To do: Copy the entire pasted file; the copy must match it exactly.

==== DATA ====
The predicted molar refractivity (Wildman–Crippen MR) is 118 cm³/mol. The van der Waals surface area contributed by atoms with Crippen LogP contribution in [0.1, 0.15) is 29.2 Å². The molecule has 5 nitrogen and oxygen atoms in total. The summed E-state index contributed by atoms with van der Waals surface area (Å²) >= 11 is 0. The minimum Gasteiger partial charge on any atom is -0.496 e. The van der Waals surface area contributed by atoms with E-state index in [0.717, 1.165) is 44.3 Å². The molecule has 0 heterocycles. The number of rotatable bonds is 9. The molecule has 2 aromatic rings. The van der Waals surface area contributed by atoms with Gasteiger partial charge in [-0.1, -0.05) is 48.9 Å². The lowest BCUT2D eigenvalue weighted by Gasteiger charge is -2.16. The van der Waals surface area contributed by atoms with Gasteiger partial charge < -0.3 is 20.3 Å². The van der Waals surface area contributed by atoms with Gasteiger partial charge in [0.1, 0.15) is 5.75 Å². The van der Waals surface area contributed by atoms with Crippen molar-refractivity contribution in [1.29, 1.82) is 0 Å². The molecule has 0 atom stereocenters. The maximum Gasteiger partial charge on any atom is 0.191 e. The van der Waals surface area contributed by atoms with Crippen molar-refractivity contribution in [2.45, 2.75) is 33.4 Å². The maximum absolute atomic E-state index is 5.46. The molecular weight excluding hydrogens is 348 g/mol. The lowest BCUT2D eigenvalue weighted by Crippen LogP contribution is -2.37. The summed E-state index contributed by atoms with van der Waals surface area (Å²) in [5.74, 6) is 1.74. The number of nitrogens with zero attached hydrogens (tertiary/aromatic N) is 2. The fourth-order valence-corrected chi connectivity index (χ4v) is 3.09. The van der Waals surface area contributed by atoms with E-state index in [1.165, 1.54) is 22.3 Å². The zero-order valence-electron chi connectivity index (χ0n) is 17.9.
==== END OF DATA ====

The predicted molar refractivity (Wildman–Crippen MR) is 118 cm³/mol. The van der Waals surface area contributed by atoms with Crippen LogP contribution in [0.1, 0.15) is 29.2 Å². The molecule has 5 nitrogen and oxygen atoms in total. The summed E-state index contributed by atoms with van der Waals surface area (Å²) >= 11 is 0. The minimum Gasteiger partial charge on any atom is -0.496 e. The van der Waals surface area contributed by atoms with E-state index in [0.717, 1.165) is 44.3 Å². The molecule has 0 heterocycles. The number of rotatable bonds is 9. The molecule has 2 aromatic rings. The van der Waals surface area contributed by atoms with Gasteiger partial charge in [-0.1, -0.05) is 48.9 Å². The lowest BCUT2D eigenvalue weighted by Gasteiger charge is -2.16. The van der Waals surface area contributed by atoms with Gasteiger partial charge < -0.3 is 20.3 Å². The van der Waals surface area contributed by atoms with Gasteiger partial charge in [0.1, 0.15) is 5.75 Å². The van der Waals surface area contributed by atoms with Crippen molar-refractivity contribution in [1.29, 1.82) is 0 Å². The molecule has 0 atom stereocenters. The maximum Gasteiger partial charge on any atom is 0.191 e. The van der Waals surface area contributed by atoms with Crippen molar-refractivity contribution in [2.45, 2.75) is 33.4 Å². The maximum absolute atomic E-state index is 5.46. The molecular weight excluding hydrogens is 348 g/mol. The lowest BCUT2D eigenvalue weighted by Crippen LogP contribution is -2.37. The summed E-state index contributed by atoms with van der Waals surface area (Å²) in [5.74, 6) is 1.74. The number of nitrogens with zero attached hydrogens (tertiary/aromatic N) is 2. The fourth-order valence-corrected chi connectivity index (χ4v) is 3.09. The van der Waals surface area contributed by atoms with E-state index in [1.165, 1.54) is 22.3 Å². The zero-order valence-electron chi connectivity index (χ0n) is 17.9.